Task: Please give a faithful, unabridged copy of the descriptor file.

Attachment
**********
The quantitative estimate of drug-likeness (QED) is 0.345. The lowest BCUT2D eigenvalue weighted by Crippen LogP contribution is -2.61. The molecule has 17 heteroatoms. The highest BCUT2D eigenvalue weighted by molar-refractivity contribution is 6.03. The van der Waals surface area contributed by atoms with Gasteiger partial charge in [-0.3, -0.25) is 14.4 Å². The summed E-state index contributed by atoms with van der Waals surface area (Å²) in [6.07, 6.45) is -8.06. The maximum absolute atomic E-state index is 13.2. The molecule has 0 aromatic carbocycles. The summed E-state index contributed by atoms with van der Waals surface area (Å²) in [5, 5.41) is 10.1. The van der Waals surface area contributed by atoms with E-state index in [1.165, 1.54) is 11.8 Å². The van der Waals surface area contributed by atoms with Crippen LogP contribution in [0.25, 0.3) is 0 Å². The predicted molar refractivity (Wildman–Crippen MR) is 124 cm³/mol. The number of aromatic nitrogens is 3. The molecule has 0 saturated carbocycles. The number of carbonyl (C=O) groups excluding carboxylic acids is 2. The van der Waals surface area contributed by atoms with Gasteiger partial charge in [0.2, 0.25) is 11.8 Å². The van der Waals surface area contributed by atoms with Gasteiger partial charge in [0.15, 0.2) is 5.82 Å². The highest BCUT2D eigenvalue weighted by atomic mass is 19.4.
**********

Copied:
The quantitative estimate of drug-likeness (QED) is 0.345. The lowest BCUT2D eigenvalue weighted by Crippen LogP contribution is -2.61. The molecule has 17 heteroatoms. The highest BCUT2D eigenvalue weighted by molar-refractivity contribution is 6.03. The van der Waals surface area contributed by atoms with Gasteiger partial charge in [-0.3, -0.25) is 14.4 Å². The summed E-state index contributed by atoms with van der Waals surface area (Å²) in [6.07, 6.45) is -8.06. The maximum absolute atomic E-state index is 13.2. The molecule has 0 aromatic carbocycles. The summed E-state index contributed by atoms with van der Waals surface area (Å²) in [5, 5.41) is 10.1. The van der Waals surface area contributed by atoms with E-state index in [1.165, 1.54) is 11.8 Å². The van der Waals surface area contributed by atoms with Crippen LogP contribution in [0.25, 0.3) is 0 Å². The predicted molar refractivity (Wildman–Crippen MR) is 124 cm³/mol. The number of aromatic nitrogens is 3. The molecule has 0 saturated carbocycles. The number of carbonyl (C=O) groups excluding carboxylic acids is 2. The van der Waals surface area contributed by atoms with Gasteiger partial charge in [0.2, 0.25) is 11.8 Å². The van der Waals surface area contributed by atoms with Gasteiger partial charge in [0.15, 0.2) is 5.82 Å². The highest BCUT2D eigenvalue weighted by atomic mass is 19.4.